Note   It is possible to add user accounts to a Web site without assigning them to a site group. For example, if you are creating new user accounts for the Web site, you can create the user accounts and then assign the users to site groups later. You can also remove a member from all site groups. However, a user who is not assigned to a site group has no access to the Web site.

Windows SharePoint Services includes the following site groups by default:

 Note   The owner and secondary owner of a site collection (site collection: A set of Web sites on a virtual server that have the same owner and share administration settings. Each site collection contains a top-level Web site and can contain one or more subsites.) are members of the Administrator site group for their site, but they are also identified separately in the configuration database (configuration database: The Microsoft SQL Server or MSDE database that contains the configuration information that applies across all servers in a deployment of Windows SharePoint Services, such as virtual server information.) as site collection owners. This owner flag can only be changed by using the Manage Site Collection Owners page in Central Administration or by using the siteowner operation with Stsadm.exe. If you remove an owner from the Administrator site group for the site, the owner retains the owner flag in the database, and can still perform Web site administrative tasks.

These site groups are defined per Web site. Users assigned to the Administrator site group are administrators only for a particular Web site. To perform any administrative tasks that affect settings for all Web sites and virtual servers (virtual server: A virtual computer that resides on an HTTP server but appears to the user as a separate HTTP server. Several virtual servers can reside on one computer. Each virtual server can have its own domain name and IP address.) on the server computer, a user must be an administrator for the server computer (also known as a local machine administrator) or a member of the SharePoint administrators group, rather than a member of a site's Administrator site group.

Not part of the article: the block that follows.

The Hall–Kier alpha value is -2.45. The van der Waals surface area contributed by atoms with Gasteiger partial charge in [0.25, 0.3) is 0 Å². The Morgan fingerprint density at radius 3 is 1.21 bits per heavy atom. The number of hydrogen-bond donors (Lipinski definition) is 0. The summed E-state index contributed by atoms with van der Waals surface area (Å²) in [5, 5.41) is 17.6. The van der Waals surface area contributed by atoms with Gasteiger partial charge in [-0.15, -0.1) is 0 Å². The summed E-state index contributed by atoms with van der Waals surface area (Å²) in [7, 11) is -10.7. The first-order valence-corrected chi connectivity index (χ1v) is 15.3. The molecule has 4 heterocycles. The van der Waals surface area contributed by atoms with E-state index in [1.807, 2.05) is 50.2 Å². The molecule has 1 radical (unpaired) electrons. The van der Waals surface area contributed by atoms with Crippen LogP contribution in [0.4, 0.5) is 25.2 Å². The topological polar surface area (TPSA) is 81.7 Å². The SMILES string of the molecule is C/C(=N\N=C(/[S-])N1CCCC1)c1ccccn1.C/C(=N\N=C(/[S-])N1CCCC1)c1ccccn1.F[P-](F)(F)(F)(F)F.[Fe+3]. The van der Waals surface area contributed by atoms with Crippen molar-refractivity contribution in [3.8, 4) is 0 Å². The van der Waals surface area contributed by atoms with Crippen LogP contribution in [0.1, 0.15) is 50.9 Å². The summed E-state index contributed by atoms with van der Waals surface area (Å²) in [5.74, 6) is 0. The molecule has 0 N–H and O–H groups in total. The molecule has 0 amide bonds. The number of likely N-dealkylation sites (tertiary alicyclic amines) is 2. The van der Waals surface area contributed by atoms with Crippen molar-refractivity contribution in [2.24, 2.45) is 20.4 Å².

For a complete list of user rights and to see which are included in each site group by default, see User Rights and Site Groups.

Customizing Rights for Site Groups

You can create a new site group or customize an existing site group (except for the Guest and Administrator site groups, which cannot be customized) to include only the rights you want. For example, if you want only the Web Designers to be able to edit lists on the site, you can remove the Edit Items right from the Contributor site group.

Some rights depend on other rights. You must be able to view items before you can edit items. If a right is deleted from a site group, any rights dependent on that right are also deleted. For example, when the View Items right is deleted, the Add Items, Edit Items, and Delete Items rights are also deleted. In the same way, if you add a right that requires another right, the required right is also added. So, if you grant the Edit Items right to a user, the View Items right is granted automatically.

 Note   For more information about dependencies in user rights, see User Rights and Site Groups.

Security and User Rights

User rights grant users the ability to perform certain actions on a Web site, and restrict other users from performing those actions. Some rights do not completely restrict certain actions. The Apply Themes and Borders and Apply Style Sheets rights allow users to make changes to an entire Web site. Any user with the Add and Customize Pages right, however, can perform the same changes on a page-by-page basis in the actual HTML code. Be aware that if you give a user the Add and Customize Pages right (by assigning them to a site group that contains the right), you are also giving them the ability to change the theme, border, and style sheets for individual pages in your Web site.

When you assign rights to site groups, be sure that you assign the appropriate rights, and do not unintentionally allow members of the site group to perform more actions that you want on your Web site. Conversely, be sure that members of the site group are not unintentionally restricted from performing the actions they need to perform.

Using HTML Administration Pages to Manage Site Groups

You can manage site groups from the Site Administration page for your Web site. To manage site groups, follow the Manage site groups link on the Site Administration page to the Manage Site Groups page. On this page, you can view a list of site groups, change which rights are included in a site group, add a new site group, or delete a site group.

View a list of site groups
  1. On the Site Settings page for your Web site, under Administration, click Go to Site Administration.